Listening for the Sounds of Dark Matter

Dark matter makes up 85 percent of all the matter in the Universe, yet we cannot see it. But, could it be possible to hear this elusive “something?”

The first clues to the existence of dark matter floating between galaxies came in the 1930’s, from observations of clusters of galaxies by astronomer Fritz Zwicky. These findings were followed up four decades later by groundbreaking astronomer Vera Rubin, when she, along with fellow astronomer Kent Ford, detected the effects of dark matter on the rotational rates of galaxies. Observations conducted at Kitt Peak National Observatory in Arizona provided this first evidence of dark matter within galaxies.

Without the presence of dark matter, galaxies would break apart, and would not form into long-lived clusters. Although we cannot see dark matter (it does not radiate light, heat, or any other form of electromagnetic waves), we can see the effects its mass has on the objects we see in space. Dark matter is now believed to make up 85 percent of all matter in the Universe, nearly seven times as much as every star, planet, and all the gas and dust we see around us.

Two galaxy clusters racing away from each other, leaving behind gas collecting where dark matter was left behind.
Two galaxy clusters racing away from each other, leaving behind gas collecting where dark matter was left behind.
The presence of dark matter can be seen in this Hubble image of Abell 520, where a collision of two massive galaxy clusters left behind a well of dark matter. Image credit: NASA, ESA, CFHT, CXO, M.J. Jee (University of California, Davis), and A. Mahdavi (San Francisco State University).

One theory suggests dark matter may exist in the form of axion dark matter, and this idea, if correct, could explain many of the mysteries of this elusive “something” pervading space. This axion dark matter would permeate space as a wave, rather than discrete particles. Only recently, however, have researchers started to look for evidence of this axion dark matter. This quest has driven researchers and engineers to find new ways of proving — or disproving — this theory.

“Finding the axion is a bit like tuning a radio: you have to tune your antenna until you pick up the right frequency. Rather than music, experimentalists would be rewarded with ‘hearing’ the dark matter that the Earth is travelling through,” explains Dr. Alexander Millar of the Department of Physics at Stockholm University.

That’s a Crazy Radio, Daddy-O!

Axions were initially introduced to physics as a way to explain how the weak force (one of the four known forces of nature, like gravity and electromagnetism) could operate both forward and backwards in time, an important consideration in particle physics.

Wavy lines passing through a cylinder filled with thin wires.
Wavy lines passing through a cylinder filled with thin wires.
An illustration showing how a haloscope would work. Image credit: Alexander Millar/Stockholm University

A new study by Dr Millar and his team at Stockholm University suggests a new way of detecting an axion wave — by looking for a small electric field the wave would create as a magnetic field passed through it. This weak signal could then be amplified in a detector called a haloscope. These devices are designed to look for regular waves in plasma (the fourth state of matter, where subatomic particles flow freely, like water). This technique could allow researchers to detect an axion wave, potentially determining the basic nature of dark matter for the first time.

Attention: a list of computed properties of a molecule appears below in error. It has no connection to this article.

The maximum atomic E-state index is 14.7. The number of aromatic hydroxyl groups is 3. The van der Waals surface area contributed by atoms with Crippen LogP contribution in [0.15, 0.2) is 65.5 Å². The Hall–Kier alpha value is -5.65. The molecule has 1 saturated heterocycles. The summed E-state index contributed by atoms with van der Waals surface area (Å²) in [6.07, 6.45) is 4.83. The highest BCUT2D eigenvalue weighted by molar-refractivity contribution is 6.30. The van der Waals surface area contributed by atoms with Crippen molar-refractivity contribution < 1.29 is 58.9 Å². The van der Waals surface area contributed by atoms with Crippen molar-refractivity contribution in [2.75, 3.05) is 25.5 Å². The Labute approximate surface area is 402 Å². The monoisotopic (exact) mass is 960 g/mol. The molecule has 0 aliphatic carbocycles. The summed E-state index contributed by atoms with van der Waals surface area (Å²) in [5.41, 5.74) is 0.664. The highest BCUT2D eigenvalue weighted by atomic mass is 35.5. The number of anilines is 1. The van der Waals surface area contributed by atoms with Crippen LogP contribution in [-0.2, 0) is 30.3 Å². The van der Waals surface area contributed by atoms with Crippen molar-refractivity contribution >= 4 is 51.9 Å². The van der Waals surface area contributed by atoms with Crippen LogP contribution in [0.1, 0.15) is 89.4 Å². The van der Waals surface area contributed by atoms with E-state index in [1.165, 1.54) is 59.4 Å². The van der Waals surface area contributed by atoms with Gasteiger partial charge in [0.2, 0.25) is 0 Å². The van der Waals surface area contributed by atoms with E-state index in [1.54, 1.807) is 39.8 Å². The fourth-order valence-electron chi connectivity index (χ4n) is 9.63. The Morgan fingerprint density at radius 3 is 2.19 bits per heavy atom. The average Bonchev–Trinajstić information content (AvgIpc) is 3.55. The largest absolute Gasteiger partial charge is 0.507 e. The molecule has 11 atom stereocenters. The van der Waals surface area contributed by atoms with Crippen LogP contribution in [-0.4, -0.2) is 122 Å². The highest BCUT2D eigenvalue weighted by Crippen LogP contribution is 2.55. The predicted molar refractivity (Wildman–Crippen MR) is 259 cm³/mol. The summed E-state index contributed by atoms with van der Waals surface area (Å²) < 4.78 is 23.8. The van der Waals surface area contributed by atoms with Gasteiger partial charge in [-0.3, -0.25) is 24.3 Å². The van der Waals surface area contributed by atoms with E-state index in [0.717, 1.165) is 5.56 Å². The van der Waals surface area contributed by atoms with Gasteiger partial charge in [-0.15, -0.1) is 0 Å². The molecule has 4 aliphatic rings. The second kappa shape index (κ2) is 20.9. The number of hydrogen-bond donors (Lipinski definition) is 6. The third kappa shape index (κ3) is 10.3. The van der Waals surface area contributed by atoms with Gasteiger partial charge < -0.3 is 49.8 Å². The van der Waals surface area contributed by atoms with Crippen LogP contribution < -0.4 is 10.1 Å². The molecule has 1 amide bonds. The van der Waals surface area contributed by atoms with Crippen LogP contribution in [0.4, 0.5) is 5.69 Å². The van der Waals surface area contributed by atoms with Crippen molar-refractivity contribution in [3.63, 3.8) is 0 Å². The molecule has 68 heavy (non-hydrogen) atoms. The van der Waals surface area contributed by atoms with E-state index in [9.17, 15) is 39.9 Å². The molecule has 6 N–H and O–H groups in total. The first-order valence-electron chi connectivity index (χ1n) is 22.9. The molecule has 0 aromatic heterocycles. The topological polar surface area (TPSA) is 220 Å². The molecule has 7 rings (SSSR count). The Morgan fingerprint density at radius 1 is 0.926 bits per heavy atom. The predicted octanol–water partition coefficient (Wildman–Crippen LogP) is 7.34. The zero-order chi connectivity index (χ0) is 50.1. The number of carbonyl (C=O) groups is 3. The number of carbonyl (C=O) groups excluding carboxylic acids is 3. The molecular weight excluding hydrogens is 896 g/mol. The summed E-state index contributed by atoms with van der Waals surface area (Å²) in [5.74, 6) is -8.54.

A 3D map of dark matter in the Universe, created by astronomers using the 870-megapixel Hyper Suprime-Cam on the 8.2-meter Subaru telescope. Video credit: HSC/Science Alert

“Without the cold plasma, axions cannot efficiently convert into light. The plasma plays a dual role, both creating an environment which allows for efficient conversion, and providing a resonant plasmon to collect the energy of the converted dark matter”, explains Dr. Matthew Lawson of the Department of Physics at Stockholm University.

In order to detect axion dark matter, investigators will need to tune the haloscope, looking for a signal which will only be heard when they find the correct match between the frequency of the plasma in the device, and the actual axion mass. The device would be tuned by altering the space between wires made from metamaterials, a class of materials designed to react in unnatural ways. Some metamaterials may even be used to design invisibility clocks, like those seen in Harry Potter.

“To produce such a plasma, the team proposes a cylindrical instrument, 60 cm [24 inches] across, containing an array of parallel thin wires in an external magnetic field. In this arrangement, the wires behave like a plasma whose characteristic frequency can be tuned by changing the spacing between the wires,” Sophia Chen reports in APS Physics.

A tunable plasma design would represent the greatest attempt ever made to directly “hear” dark matter, and potentially, unwrapping the answer to one of the biggest questions in the Universe.

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